-Lay out internal parts in order they came out so you can put them back correctly during reassembly. Use paper towel or something to absorb any remaining oil on internal parts.
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-Carefully pry off dust seal with a small flat head screwdriver. BE CAREFUL not to slip and scratch the fork tube!!! There is a metal washer encased in the rubber. This threw me off at first and I destroyed a dust seal trying to figuring out how to remove the dust seal. I started with a precision screwdriver and then moved up to a regular flathead once I had a small gap started.
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-With the dust seal removed, next we remove the fork seal retaining clip. There are little "bumps" that give you a place to insert a precision screw driver or other pointy device to pry the clip out.
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I had a focus issue with the picture of the retaining clip installed so you'll just have to imagine it there in the groove above the fork seal.

-Separate inner and outer fork tubes.

At this point there is a small inner shaft that that is holding the two fork tubes together by the socked head bolt in the bottom of the fork. On the EN500C there is a special tool or one can be fashioned as described in the introduction above. On the EN500A you can simply press against the end of a broom handle and use an Allen wrench. The right hand picture below shows the end of the inner shaft that the broom handle presses up against. This is what you can't see up inside the fork tube. As demonstrated by my lovely assistant, I used an impact gun which was really overkill but it made the job easier. When it came to reinstalling things I used an Allen wrench so that I did not over tighten things. After removing the bolt holding things together, the inner shaft and a spring on it will fall out when you remove the broom handle. Don't worry the pictures below will show you how this all fits back together. Set the inner shaft with spring aside. It is probably a good idea to put them next to other internal bits you pulled out after draining the oil so that you don't lose them.
ImageImage

-Clean the oil off the threads of the inner rod using brake parts cleaner / carb cleaner. This is so the blue Loctite can grip the threads when you reinstall.

All that is left holding the two fork tubes together is the seal. There is also the tapered piece with the bushing and small spring that will come out when you separate the two tubes. Gently pump the inner fork tube as you would a slide hammer to pop out the fork seal and separate the two tubes.
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-If you happen to unnecessarily removed the drain bolt as I did, Now that the lower tube is separated now would be a good time to clean all oil off of the bolt and the hole it goes in. Aerosol brake or carb cleaner are good at removing oil. Get a new copper crush washer and some blue loctite and re assemble the fork oil drain plug.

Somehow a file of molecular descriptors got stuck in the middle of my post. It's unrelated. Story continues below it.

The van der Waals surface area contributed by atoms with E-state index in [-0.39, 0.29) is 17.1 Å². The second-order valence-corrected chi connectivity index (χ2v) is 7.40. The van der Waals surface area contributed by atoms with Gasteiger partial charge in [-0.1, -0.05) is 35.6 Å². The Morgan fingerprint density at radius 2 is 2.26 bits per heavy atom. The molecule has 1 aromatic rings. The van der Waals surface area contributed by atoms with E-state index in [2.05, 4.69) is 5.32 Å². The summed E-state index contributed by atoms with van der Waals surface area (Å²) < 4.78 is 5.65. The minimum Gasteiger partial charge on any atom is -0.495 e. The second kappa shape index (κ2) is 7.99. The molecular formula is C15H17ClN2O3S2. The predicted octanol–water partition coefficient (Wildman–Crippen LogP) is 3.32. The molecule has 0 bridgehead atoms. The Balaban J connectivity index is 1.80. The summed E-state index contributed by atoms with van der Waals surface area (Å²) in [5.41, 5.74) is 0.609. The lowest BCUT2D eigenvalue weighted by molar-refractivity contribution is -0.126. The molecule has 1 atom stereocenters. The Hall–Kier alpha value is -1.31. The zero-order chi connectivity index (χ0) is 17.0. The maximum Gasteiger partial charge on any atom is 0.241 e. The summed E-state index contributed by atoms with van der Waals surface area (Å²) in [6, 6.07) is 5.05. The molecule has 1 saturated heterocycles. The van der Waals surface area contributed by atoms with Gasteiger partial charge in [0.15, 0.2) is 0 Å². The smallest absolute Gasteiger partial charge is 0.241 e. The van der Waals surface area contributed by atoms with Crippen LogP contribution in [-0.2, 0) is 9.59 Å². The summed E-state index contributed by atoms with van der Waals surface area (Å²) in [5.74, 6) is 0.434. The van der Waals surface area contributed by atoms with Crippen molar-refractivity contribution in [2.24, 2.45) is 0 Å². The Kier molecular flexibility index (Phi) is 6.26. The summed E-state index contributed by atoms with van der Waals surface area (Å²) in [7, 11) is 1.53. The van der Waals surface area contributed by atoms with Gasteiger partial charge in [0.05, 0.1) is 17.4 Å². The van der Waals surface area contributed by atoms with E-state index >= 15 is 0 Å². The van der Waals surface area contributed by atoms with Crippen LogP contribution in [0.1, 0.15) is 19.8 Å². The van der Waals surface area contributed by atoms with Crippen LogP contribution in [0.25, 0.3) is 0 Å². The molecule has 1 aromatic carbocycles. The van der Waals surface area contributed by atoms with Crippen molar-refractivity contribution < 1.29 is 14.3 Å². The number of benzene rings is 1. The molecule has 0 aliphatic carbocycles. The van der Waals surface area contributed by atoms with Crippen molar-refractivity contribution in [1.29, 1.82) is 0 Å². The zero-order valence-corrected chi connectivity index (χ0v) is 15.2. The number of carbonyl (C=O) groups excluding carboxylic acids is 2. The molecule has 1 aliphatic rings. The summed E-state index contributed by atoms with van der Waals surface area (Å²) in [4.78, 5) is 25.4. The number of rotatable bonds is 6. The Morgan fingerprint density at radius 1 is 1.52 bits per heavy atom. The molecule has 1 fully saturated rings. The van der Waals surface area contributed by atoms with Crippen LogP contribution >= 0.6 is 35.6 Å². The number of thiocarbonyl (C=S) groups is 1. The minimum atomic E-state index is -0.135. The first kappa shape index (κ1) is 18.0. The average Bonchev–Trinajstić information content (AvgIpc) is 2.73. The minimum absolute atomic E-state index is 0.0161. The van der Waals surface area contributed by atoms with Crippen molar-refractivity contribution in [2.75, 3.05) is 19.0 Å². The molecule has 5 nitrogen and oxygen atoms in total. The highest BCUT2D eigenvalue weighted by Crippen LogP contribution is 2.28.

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-Remove old copper crush washer from bottom of outer fork tube. If it fell out you are lucky as sometimes the old ones are a bitch to get out. I carefully removed the old one using a drill bit in a vise and pressing while slowly turning until the drill bit bit into the old washer then simply pulled the tube back. you could probably skip this but why risk a leak? The second time I did this I did it opposite, Putting the outer fork tube in the vise and tap the drill bit with a hammer and rotate it with pliers. The idea is to get the drill bit to bite into the washer with out going thru it! Don't blame me if YOU screw up here!! DO NOT USE DRILL BIT IN DRILL!!!
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-(Optional) If you want to polish or clean up the lower fork tubes, now would be an ideal time. I polished with a die grinder and buffing wheel, then clearcoated with Protecta clear. I'm skeptical as to how this product will hold up so I can't recommend it at this time. It is easy to apply and looks good but, it will dissolve in most any organic solvent. ie brake parts cleaner. It is also ludicrously expensive.
ImageImage

Step 2 Reassemble fork:
-Now it's time to install the bushings washer and new oil seal on your new inner tube. If you are reusing your inner tube, the bushings have an expansion slot in them so that they can simply be pried off. Pay attention to the order and orientation of the oil seal, washer, and bushing or just refer to the pic below. Remove the old bushings, washer, and oil seal. Save the washer to be reused. If reusing your inner fork tube it is critical that the inner fork tube is clean and has no sharp burrs that could possible damage the new seal when you slide it on. I lubed the entire tube with a little fork oil to make it easier to slide the new parts on.

A new inner fork tube already has one of the slide bushings preinstalled. If you are reusing your inner fork tubes, this bushings the one you'd have to pry apart to remove/install on the end of the inner fork tube.